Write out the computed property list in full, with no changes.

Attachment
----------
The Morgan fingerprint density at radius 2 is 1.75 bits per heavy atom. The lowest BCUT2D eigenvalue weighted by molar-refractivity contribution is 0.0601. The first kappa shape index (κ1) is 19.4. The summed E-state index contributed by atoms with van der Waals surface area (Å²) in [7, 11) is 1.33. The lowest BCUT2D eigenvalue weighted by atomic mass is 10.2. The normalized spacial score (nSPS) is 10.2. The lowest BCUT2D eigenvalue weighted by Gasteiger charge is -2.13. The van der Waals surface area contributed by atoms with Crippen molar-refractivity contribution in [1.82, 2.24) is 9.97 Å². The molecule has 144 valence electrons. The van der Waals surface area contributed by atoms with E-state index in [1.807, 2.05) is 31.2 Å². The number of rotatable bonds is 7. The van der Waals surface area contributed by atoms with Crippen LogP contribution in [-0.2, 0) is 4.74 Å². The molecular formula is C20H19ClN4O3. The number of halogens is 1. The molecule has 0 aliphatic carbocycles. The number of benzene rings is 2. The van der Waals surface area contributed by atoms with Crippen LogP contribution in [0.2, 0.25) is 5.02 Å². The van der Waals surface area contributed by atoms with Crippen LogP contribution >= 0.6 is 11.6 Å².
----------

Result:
The Morgan fingerprint density at radius 2 is 1.75 bits per heavy atom. The lowest BCUT2D eigenvalue weighted by molar-refractivity contribution is 0.0601. The first kappa shape index (κ1) is 19.4. The summed E-state index contributed by atoms with van der Waals surface area (Å²) in [7, 11) is 1.33. The lowest BCUT2D eigenvalue weighted by atomic mass is 10.2. The normalized spacial score (nSPS) is 10.2. The lowest BCUT2D eigenvalue weighted by Gasteiger charge is -2.13. The van der Waals surface area contributed by atoms with Crippen molar-refractivity contribution in [1.82, 2.24) is 9.97 Å². The molecule has 144 valence electrons. The van der Waals surface area contributed by atoms with E-state index in [1.807, 2.05) is 31.2 Å². The number of rotatable bonds is 7. The van der Waals surface area contributed by atoms with Crippen LogP contribution in [-0.2, 0) is 4.74 Å². The molecular formula is C20H19ClN4O3. The number of halogens is 1. The molecule has 0 aliphatic carbocycles. The number of benzene rings is 2. The van der Waals surface area contributed by atoms with Crippen LogP contribution in [0.2, 0.25) is 5.02 Å². The van der Waals surface area contributed by atoms with Crippen LogP contribution >= 0.6 is 11.6 Å².